Throwing light on Cold War
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The Cold War was one long preface to a nightmare that never materialized, but its hangover, from thousands of live nuclear warheads still poised to launch, millions of lives ruined and billions of dollars wasted, lingers.
It was raging 50 years ago in the days of the Cuban revolution, the Soviet shoot-down of the U-2 spy plane, competing satellite launches and even the rocky American tour of Soviet boss Nikita Krushchev.
Publishers' antennae are always tuned to anniversary years in search of sources for new books, and the Cold War offers no end of possibilities. Here are two new publications that take their inception from the dark era:
Sheehan is the quintessential reporter whose dogged coverage of the Vietnam War earned him the trust of Daniel Ellsberg. In 1971, he gave Sheehan the "Pentagon Papers," the Defense Department's history of that war.
Sheehan followed with his fine book, "A Bright Shining Lie," winner of the 1989 Pulitzer Prize for its deeply personal account of Vietnam and the people who fought there. In the person of John Paul Vann, a dedicated soldier who became disillusioned, Sheehan illuminated the conundrums of that conflict
To examine the history of the Cold War, he took a similar approach by focusing on one little-known, but key Air Force officer, Bernard Schriever. The World War II flier led the Air Force's development of the long-range ballistic missile.
Rocketry, while a preoccupation of America in the 1950s and early '60s, lacks the drama and struggles of the battlefield despite Sheehan's legendary research skills. From fuel pumps to nozzle design, the subject is best suited to an engineering symposium, not a popular history.
Sheehan also bogs down in tracing the bureaucratic politics, office intrigues and even the courtships of his large cast of 1950s Cold Warriors. He's guilty of a classic sin of the insatiable researcher -- "writing his notebook" or using everything rather than self-editing. The result is tedium.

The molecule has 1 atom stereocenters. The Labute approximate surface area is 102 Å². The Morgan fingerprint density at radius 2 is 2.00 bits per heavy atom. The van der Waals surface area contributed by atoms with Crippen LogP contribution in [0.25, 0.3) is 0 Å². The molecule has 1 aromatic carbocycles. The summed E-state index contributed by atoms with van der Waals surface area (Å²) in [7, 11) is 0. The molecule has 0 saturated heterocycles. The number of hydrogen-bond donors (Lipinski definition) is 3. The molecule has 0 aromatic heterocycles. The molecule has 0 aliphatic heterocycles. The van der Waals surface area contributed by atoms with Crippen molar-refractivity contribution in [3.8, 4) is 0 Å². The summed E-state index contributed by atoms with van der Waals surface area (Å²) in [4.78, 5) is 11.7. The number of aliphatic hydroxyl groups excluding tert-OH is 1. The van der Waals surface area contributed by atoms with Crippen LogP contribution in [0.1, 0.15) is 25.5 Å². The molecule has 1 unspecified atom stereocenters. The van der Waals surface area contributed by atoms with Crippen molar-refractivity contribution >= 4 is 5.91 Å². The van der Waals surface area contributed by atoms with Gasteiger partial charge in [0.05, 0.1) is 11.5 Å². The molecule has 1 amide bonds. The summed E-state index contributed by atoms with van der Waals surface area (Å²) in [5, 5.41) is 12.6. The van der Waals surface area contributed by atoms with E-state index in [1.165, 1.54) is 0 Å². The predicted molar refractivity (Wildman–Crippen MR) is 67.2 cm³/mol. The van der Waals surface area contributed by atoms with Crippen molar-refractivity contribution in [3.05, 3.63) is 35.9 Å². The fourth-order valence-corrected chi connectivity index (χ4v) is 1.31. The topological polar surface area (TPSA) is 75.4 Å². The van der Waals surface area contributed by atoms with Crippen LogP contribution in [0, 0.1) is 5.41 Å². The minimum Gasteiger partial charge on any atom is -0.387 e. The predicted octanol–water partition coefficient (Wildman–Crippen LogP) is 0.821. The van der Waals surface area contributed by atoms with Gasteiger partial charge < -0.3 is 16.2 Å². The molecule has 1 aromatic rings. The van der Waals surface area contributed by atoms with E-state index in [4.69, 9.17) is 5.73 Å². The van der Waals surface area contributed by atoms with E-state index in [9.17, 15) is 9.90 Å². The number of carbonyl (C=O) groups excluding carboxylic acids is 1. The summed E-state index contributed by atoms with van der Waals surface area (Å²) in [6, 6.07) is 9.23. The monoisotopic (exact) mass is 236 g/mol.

Finally, there's the character of Schriever himself, not the colorful one of Vann, but more of a careful plodder.
The subject remains fascinating and frustrating, brilliant, patriotic souls on both sides constructing a doomsday machine with the ultimate goal of never using it.
It's now no secret that the former U.S.S.R. trailed woefully in what was called "the arms race" during the Cold War. Presidential candidate John Kennedy's warning of a "missile gap" was nothing more than a lie; Sheehan points out that he was shown the surveillance of Soviet sites during the 1960 campaign but never retracted his bogus claim.
Schriever's accomplishments had long erased that gap and he warrants Sheehan's praise. But there's a larger story that gets lost in the welter of minute details.
Today, it seems a serious miscalculation -- George Kennan's "long telegram" from Moscow in 1946 warning of Soviet plans of expansion. It set in motion everything from the Marshall Plan to the Central Intelligence Agency, even though historians now believe Stalin's motivations were mostly defensive.
The diplomat, who became a historian and opponent of the Cold War he helped foster, was counterbalanced by Paul Nitze, a friend with opposing views who strongly influenced administrations from Eisenhower to George H.W. Bush.
Thompson, a reporter and Nitze's grandson, argues that while Kennan set the course of the Cold War, Nitze tried to win it. His dual biography of the two reveals a great deal about the early days of that superpower conflict and its aftermath.
"The Dead Hand: The Untold Story of the Cold War Arms Race and its Dangerous Legacy" by David E. Hoffman. (Doubleday, $35).
Former Moscow bureau chief for the Washington Post bares stories of the Soviet Union???s military programs, including plans for massive biological weapons uses, exposed after the Communist state collapsed.
"Red Cloud at Dawn: Truman, Stalin and the End of the Atomic Monopoly" by Michael D. Gordon. (Farrar, Straus & Giroux, $28).Historian details the development of the Russian A-bomb and its effect on the emerging scope of the Cold War starting in 1949.
"Dark Side of the Moon: Werhner Von Braun, the Third Reich and the Space Race" by Wayne Biddle (Norton, $25.95)
How Nazi Party member and SS officer Von Braun, a blantant opportunist, transformed himself into moving force behind American missile efforts in unsympathetic portrait by journalist.
First Published September 27, 2009 12:00 am